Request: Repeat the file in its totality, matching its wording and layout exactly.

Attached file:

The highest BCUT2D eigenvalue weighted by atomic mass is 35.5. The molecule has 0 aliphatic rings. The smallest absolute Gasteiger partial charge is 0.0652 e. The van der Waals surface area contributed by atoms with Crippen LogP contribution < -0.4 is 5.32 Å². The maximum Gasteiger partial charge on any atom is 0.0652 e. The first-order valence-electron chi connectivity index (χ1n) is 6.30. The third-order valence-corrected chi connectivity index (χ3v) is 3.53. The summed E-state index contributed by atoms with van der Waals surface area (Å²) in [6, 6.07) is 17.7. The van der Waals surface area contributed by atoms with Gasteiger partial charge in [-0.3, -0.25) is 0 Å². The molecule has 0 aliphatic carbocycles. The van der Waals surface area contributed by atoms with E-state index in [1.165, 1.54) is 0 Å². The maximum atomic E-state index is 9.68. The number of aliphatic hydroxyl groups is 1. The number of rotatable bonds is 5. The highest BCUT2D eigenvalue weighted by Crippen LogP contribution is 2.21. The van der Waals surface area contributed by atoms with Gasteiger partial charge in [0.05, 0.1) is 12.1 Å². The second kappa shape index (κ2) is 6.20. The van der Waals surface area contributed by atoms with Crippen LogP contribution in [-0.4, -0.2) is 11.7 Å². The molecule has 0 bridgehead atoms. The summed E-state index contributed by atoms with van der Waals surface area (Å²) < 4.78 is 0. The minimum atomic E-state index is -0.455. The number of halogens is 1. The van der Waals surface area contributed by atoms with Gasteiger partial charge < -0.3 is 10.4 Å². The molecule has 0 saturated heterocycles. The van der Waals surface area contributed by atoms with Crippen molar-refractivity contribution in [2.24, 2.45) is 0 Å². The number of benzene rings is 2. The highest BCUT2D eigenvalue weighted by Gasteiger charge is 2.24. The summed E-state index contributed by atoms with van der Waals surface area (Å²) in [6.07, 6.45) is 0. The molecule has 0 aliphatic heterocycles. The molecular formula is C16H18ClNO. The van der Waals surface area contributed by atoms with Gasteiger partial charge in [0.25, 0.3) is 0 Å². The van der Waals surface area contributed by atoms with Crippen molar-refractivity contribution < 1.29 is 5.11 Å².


The highest BCUT2D eigenvalue weighted by atomic mass is 35.5. The molecule has 0 aliphatic rings. The smallest absolute Gasteiger partial charge is 0.0652 e. The van der Waals surface area contributed by atoms with Crippen LogP contribution < -0.4 is 5.32 Å². The maximum Gasteiger partial charge on any atom is 0.0652 e. The first-order valence-electron chi connectivity index (χ1n) is 6.30. The third-order valence-corrected chi connectivity index (χ3v) is 3.53. The summed E-state index contributed by atoms with van der Waals surface area (Å²) in [6, 6.07) is 17.7. The van der Waals surface area contributed by atoms with Gasteiger partial charge in [-0.3, -0.25) is 0 Å². The molecule has 0 aliphatic carbocycles. The van der Waals surface area contributed by atoms with E-state index in [1.165, 1.54) is 0 Å². The maximum atomic E-state index is 9.68. The number of aliphatic hydroxyl groups is 1. The number of rotatable bonds is 5. The highest BCUT2D eigenvalue weighted by Crippen LogP contribution is 2.21. The van der Waals surface area contributed by atoms with Gasteiger partial charge in [0.05, 0.1) is 12.1 Å². The second kappa shape index (κ2) is 6.20. The van der Waals surface area contributed by atoms with Crippen LogP contribution in [-0.4, -0.2) is 11.7 Å². The molecule has 0 bridgehead atoms. The summed E-state index contributed by atoms with van der Waals surface area (Å²) < 4.78 is 0. The minimum atomic E-state index is -0.455. The number of halogens is 1. The van der Waals surface area contributed by atoms with Gasteiger partial charge < -0.3 is 10.4 Å². The molecule has 0 saturated heterocycles. The van der Waals surface area contributed by atoms with Crippen molar-refractivity contribution in [2.24, 2.45) is 0 Å². The number of benzene rings is 2. The highest BCUT2D eigenvalue weighted by Gasteiger charge is 2.24. The summed E-state index contributed by atoms with van der Waals surface area (Å²) in [6.07, 6.45) is 0. The molecule has 0 aliphatic heterocycles. The molecular formula is C16H18ClNO. The van der Waals surface area contributed by atoms with Gasteiger partial charge in [0.25, 0.3) is 0 Å². The van der Waals surface area contributed by atoms with Crippen molar-refractivity contribution < 1.29 is 5.11 Å².